Deputies call for quality home solutions for the elderly

Chen Huizhi
A number of deputies to Shanghai People's Congress have made suggestions for improvements in the government subsidized home convenience projects for the elderly population.
Chen Huizhi

The city’s subsidies for elderly residents to purchase safety solutions for their homes are welcome, but some problems still need to be addressed, deputies to the Shanghai People’s Congress said in their suggestions to the government.

The city’s bureau of civil affairs announced a one-year pilot program for improving home facilities for the elderly residents at the end of 2019. These included the installation of handles, anti-slip mats, gas and fire sensors and other smart convenience and health devices in their homes. 

The program, which was introduced in six subdistricts, received applications from 683 families by November 15 last year. Low-income and highly immobile people and those with no children are entitled to subsidies of up to 3,000 yuan (US$463) each.

Xu Liping, general engineer at SGIDI Engineering Consulting Group Co and a member of the committee for urban construction and environment protection of the Shanghai People’s Congress, took part in an inspection of the implementation of the program at the end of the last year.

She suggested that more targeted solutions should be provided to different types of residences.

“Such projects are more costly in old neighborhoods with less spacious rooms and more complex piping plans, while in some neighborhoods several families share kitchens and bathrooms,” she said.

The users are also concerned about the quality of the projects as various companies are involved in the program, and it often requires professional knowledge in furnishing homes for elderly people, Xu said.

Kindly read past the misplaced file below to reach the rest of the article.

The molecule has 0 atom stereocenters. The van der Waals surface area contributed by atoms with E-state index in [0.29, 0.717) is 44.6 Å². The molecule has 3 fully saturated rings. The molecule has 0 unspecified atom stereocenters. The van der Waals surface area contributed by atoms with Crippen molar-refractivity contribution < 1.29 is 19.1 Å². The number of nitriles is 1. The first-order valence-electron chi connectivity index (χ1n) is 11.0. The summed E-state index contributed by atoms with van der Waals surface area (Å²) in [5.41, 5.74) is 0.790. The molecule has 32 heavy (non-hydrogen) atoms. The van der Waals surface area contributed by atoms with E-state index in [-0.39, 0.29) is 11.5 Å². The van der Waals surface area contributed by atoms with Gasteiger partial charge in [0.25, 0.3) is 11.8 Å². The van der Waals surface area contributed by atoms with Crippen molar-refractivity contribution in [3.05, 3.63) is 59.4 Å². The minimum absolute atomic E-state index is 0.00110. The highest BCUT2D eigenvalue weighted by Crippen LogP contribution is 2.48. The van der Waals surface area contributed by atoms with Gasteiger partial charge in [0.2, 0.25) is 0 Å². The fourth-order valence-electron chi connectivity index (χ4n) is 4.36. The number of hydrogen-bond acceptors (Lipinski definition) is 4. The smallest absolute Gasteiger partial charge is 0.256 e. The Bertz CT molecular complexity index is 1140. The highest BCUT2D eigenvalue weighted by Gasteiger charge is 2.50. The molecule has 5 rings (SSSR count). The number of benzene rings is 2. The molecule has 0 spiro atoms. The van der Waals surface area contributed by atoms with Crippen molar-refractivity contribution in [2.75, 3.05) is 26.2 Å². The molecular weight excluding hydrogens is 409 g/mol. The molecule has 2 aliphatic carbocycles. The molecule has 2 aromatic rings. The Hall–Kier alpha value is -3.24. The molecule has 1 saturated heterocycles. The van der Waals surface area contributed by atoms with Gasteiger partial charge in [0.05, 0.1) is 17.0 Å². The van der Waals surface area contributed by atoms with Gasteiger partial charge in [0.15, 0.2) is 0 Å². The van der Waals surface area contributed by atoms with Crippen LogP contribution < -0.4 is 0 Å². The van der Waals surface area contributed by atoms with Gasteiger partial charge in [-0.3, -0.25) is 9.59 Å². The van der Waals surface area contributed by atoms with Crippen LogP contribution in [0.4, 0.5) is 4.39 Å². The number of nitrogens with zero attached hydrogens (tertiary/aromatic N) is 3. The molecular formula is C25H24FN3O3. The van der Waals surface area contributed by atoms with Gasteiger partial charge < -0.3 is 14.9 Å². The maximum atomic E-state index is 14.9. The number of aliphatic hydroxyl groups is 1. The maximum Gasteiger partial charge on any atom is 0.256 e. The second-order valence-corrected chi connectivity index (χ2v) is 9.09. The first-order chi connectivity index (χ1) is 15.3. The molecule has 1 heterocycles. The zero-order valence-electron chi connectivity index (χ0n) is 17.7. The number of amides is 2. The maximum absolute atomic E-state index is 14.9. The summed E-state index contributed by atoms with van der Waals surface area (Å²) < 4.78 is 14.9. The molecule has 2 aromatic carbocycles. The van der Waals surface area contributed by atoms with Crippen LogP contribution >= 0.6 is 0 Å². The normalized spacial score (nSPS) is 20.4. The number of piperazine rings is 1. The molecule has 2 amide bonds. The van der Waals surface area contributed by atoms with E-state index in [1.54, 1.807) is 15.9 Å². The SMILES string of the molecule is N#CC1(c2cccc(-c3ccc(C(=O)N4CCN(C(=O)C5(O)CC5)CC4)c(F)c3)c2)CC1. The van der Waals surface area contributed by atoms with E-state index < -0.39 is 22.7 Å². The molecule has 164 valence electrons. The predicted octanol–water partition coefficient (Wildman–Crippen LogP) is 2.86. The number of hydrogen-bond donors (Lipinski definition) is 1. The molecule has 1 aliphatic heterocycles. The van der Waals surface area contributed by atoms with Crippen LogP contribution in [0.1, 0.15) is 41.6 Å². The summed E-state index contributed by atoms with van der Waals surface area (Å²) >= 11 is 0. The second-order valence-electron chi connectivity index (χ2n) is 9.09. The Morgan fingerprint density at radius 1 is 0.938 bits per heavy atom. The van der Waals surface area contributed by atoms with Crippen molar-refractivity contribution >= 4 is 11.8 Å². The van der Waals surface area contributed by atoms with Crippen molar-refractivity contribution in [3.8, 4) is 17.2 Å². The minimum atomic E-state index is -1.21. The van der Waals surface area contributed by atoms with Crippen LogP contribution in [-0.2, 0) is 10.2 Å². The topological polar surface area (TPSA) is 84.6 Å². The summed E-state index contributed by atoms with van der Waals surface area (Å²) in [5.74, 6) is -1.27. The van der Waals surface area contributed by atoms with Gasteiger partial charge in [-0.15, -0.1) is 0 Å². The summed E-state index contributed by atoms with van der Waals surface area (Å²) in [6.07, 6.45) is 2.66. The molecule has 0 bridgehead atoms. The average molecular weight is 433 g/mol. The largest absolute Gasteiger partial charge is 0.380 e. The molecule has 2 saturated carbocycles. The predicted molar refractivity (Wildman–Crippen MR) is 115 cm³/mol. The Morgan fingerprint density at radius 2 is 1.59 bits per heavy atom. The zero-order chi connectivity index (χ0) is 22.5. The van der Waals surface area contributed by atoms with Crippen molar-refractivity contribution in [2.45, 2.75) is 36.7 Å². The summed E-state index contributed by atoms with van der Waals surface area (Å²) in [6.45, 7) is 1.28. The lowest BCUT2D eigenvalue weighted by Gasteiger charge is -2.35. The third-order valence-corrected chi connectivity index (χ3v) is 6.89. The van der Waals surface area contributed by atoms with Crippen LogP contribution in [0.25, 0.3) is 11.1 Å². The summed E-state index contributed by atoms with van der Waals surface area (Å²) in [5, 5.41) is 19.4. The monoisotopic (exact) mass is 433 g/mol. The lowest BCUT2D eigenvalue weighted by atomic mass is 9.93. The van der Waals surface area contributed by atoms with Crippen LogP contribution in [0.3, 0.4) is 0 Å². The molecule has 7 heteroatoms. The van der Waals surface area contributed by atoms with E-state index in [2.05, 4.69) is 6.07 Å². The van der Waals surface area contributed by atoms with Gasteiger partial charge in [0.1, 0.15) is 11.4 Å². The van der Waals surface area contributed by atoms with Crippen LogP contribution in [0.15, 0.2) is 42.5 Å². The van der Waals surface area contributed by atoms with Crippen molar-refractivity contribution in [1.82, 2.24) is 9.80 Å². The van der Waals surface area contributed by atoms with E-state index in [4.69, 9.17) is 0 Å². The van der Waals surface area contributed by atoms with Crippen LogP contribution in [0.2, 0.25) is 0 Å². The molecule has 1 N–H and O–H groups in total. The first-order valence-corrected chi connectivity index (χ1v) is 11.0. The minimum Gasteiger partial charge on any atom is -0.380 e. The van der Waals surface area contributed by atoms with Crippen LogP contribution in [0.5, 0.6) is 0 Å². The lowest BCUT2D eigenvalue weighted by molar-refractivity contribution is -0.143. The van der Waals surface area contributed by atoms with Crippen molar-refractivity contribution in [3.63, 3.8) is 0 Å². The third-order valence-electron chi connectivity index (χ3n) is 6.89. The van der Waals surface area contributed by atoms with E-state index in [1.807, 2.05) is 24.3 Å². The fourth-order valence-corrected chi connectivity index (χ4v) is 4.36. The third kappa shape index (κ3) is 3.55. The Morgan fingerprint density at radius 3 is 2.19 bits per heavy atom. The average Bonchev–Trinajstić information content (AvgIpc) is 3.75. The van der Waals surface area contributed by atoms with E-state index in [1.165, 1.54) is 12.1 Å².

She suggested that the government should more closely follow through the projects to ensure their quality.

Xu also called for more subsidies for some elderly applicants to the program.

“At present, 70 percent of the applicants opted for plans that cost over 10,000 yuan, and this means that if they’re entitled to subsidies they still need to pay at least 7,000 yuan from their pockets, which is unaffordable to some low-income people,” she said.

Ma Liejian, vice secretary of CPC Shanghai’s economy and information technology work committee, suggested that home convenience projects for the elderly population should be standardized to improve quality and reduce costs.

Also, she pointed out that the senior care appliances available in the Chinese market lag behind in some developed countries both in variety and in quality. The government should support the research and development of care and rehabilitation appliances and include them in medical insurance.

There were about 5.2 million elderly residents in Shanghai as of the end of 2019, accounting for one-third of the permanent residents of the city, according to official statistics. About 90 percent of them are expected to be taken care of at home.

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